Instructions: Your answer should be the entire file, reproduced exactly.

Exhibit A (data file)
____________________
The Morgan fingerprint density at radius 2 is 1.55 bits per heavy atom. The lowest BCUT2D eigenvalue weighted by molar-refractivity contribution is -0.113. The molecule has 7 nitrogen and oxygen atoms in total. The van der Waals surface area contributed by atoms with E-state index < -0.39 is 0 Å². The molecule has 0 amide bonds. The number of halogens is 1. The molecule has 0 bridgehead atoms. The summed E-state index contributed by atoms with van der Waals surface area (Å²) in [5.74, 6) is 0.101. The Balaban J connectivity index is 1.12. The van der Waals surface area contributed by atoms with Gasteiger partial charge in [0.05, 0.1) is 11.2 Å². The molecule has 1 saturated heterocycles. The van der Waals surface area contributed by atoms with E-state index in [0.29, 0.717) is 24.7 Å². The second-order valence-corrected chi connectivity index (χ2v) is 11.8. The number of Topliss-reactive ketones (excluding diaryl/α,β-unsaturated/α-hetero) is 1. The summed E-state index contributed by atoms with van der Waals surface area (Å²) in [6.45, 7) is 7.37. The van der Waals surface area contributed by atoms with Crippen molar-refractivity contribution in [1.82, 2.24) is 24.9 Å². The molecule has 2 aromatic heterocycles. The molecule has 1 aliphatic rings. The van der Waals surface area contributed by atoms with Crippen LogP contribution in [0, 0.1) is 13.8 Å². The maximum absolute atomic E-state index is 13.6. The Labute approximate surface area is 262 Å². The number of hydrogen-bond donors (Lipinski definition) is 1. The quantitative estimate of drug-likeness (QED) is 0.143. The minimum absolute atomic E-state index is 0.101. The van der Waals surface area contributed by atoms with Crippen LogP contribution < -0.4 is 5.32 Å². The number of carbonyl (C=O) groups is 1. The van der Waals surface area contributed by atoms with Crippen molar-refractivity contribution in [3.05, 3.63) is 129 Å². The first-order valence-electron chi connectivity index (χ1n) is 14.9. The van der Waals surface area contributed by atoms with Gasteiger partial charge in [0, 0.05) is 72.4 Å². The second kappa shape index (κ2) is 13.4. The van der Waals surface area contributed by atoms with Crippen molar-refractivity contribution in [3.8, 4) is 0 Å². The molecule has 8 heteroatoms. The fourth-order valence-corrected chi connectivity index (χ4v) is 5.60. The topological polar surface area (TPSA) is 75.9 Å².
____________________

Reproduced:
The Morgan fingerprint density at radius 2 is 1.55 bits per heavy atom. The lowest BCUT2D eigenvalue weighted by molar-refractivity contribution is -0.113. The molecule has 7 nitrogen and oxygen atoms in total. The van der Waals surface area contributed by atoms with E-state index < -0.39 is 0 Å². The molecule has 0 amide bonds. The number of halogens is 1. The molecule has 0 bridgehead atoms. The summed E-state index contributed by atoms with van der Waals surface area (Å²) in [5.74, 6) is 0.101. The Balaban J connectivity index is 1.12. The van der Waals surface area contributed by atoms with Gasteiger partial charge in [0.05, 0.1) is 11.2 Å². The molecule has 1 saturated heterocycles. The van der Waals surface area contributed by atoms with E-state index in [0.29, 0.717) is 24.7 Å². The second-order valence-corrected chi connectivity index (χ2v) is 11.8. The number of Topliss-reactive ketones (excluding diaryl/α,β-unsaturated/α-hetero) is 1. The summed E-state index contributed by atoms with van der Waals surface area (Å²) in [6.45, 7) is 7.37. The van der Waals surface area contributed by atoms with Crippen molar-refractivity contribution in [1.82, 2.24) is 24.9 Å². The molecule has 2 aromatic heterocycles. The molecule has 1 aliphatic rings. The van der Waals surface area contributed by atoms with Crippen LogP contribution in [0, 0.1) is 13.8 Å². The maximum absolute atomic E-state index is 13.6. The Labute approximate surface area is 262 Å². The number of hydrogen-bond donors (Lipinski definition) is 1. The quantitative estimate of drug-likeness (QED) is 0.143. The minimum absolute atomic E-state index is 0.101. The van der Waals surface area contributed by atoms with Crippen LogP contribution < -0.4 is 5.32 Å². The number of carbonyl (C=O) groups is 1. The van der Waals surface area contributed by atoms with Crippen molar-refractivity contribution in [3.05, 3.63) is 129 Å². The first-order valence-electron chi connectivity index (χ1n) is 14.9. The van der Waals surface area contributed by atoms with Gasteiger partial charge in [0, 0.05) is 72.4 Å². The second kappa shape index (κ2) is 13.4. The van der Waals surface area contributed by atoms with Crippen molar-refractivity contribution in [3.8, 4) is 0 Å². The molecule has 8 heteroatoms. The fourth-order valence-corrected chi connectivity index (χ4v) is 5.60. The topological polar surface area (TPSA) is 75.9 Å².